By Ryan Donner
I served as a member of the 2011-12 El Dorado County Grand Jury and began serving a second term on the 2012-13 El Dorado County Grand Jury.
Judge Stephen Bailey was the supervising judge during both of these jury sessions. At the end of the 2011-12 jury session, the presentation of a report on one of our investigations met with court censorship. I was very vocal regarding my opinion that the report should be issued as originally written.
It became apparent to me early in my second term that the foreman, Ray Van Asten, was not following proper jury protocol (Robert’s Rules of Order/Parliamentary Procedure) in conducting meetings and conducting votes on organizational activities within the full body of the jury. Further, he failed to appoint a pro tem or a secretary prior to statewide training meetings.
Each week Van Asten would appoint a member of the body to take meeting minutes which were then submitted to him. Upon our next full body meeting we would occasionally discover that votes taken or committees formed during the previous meeting had been changed in the meeting minutes and Van Asten would assert that the vote was invalid as a result of how the discussion was categorized, or he would deny any recollection of what had transpired with respect to the discrepancies.
I was very vocal about these breaches of protocol during the meetings, often stopping the proceedings to identify that procedure had not been followed. I was also vocal about the seemingly altered meeting minutes and the impropriety of not selecting officers prior to training meetings that would give those officers a guideline for managing oversight in the full body. As a result of my outspokenness, Van Asten became frustrated with me and began loudly contesting anything I had to say, ignoring me during discussions, and asking me to step back from commenting at all. A pattern of harassment began to develop.
Becoming more and more frustrated about the way the foreman was treating me, and about the breaches of protocol which I felt bordered on illegality, I made a complaint of harassment to El Dorado County Human Resources and was told that they had no purveyance over the jury body and suggested I contact the Superior Court instead. I was told by the court that Human Resources was the county’s responsibility, and that in any case, grand jurors were volunteers and really had no standing from an HR perspective.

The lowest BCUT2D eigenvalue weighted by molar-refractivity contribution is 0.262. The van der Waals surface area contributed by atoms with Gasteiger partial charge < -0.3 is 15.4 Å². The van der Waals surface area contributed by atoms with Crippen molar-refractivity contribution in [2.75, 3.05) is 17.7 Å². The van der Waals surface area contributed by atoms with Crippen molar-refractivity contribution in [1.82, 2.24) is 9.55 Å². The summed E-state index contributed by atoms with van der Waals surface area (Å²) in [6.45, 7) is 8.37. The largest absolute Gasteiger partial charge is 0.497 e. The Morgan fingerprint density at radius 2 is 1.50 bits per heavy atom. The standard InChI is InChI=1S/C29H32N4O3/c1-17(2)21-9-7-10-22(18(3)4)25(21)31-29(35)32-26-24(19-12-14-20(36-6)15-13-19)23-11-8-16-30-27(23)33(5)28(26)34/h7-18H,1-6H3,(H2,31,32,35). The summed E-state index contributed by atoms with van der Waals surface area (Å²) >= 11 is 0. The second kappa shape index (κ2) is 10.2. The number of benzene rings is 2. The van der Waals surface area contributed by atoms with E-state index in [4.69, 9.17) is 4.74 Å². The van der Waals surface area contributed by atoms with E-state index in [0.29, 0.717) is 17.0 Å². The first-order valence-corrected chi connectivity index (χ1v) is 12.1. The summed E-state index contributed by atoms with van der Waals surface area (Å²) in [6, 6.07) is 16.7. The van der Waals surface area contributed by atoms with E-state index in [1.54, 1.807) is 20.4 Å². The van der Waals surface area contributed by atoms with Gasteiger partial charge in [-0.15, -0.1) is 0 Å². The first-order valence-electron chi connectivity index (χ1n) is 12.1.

Nevertheless, I then took my complaint to the district attorney, Vern Pierson. He listened to my complaint and told me he would look into it.
Within two weeks of my complaint, I received an email from Judge Bailey’s clerk requesting that I meet at the judge’s office with the judge. No explanation for the meeting was given, and I received no physical/formal written notice of the meeting. Upon arriving at the meeting I was told that it had been moved from the judge’s office to his courtroom. Present in the courtroom were the judge, Van Asten, the clerk, a court stenographer, and a sheriff’s bailiff. What ensued was not a meeting, but rather a hearing, during which I was essentially threatened with contempt of court unless I “got along” with Van Asten in the grand jury meetings (Here are the court transcripts.) I took this to mean that I should simply do what Van Asten told me, period. During a previous term as grand jury foreman, Van Asten also acted to have a juror with whom he disagreed removed.
Now understanding that my attempts to establish order during meetings was simply not going to be allowed, and suffering increasing harassment from Van Asten (threatening emails, public humiliation during meetings, etc.), I decided that my best course of action was to resign from the jury to avoid a kangaroo court issuing a contempt order against me for doing my job as a grand jury member – identifying oversight, even amongst the full body itself.
It is my belief that the problems I experienced during the early months of this grand jury continued even after my departure, and that the result was an unprecedented dissolution of a civil grand jury in El Dorado County prior to the completion of their term, and without issuing a single investigative report, even on the state mandated inspections of detention facilities in the county.
Ryan Donner is a resident of El Dorado County.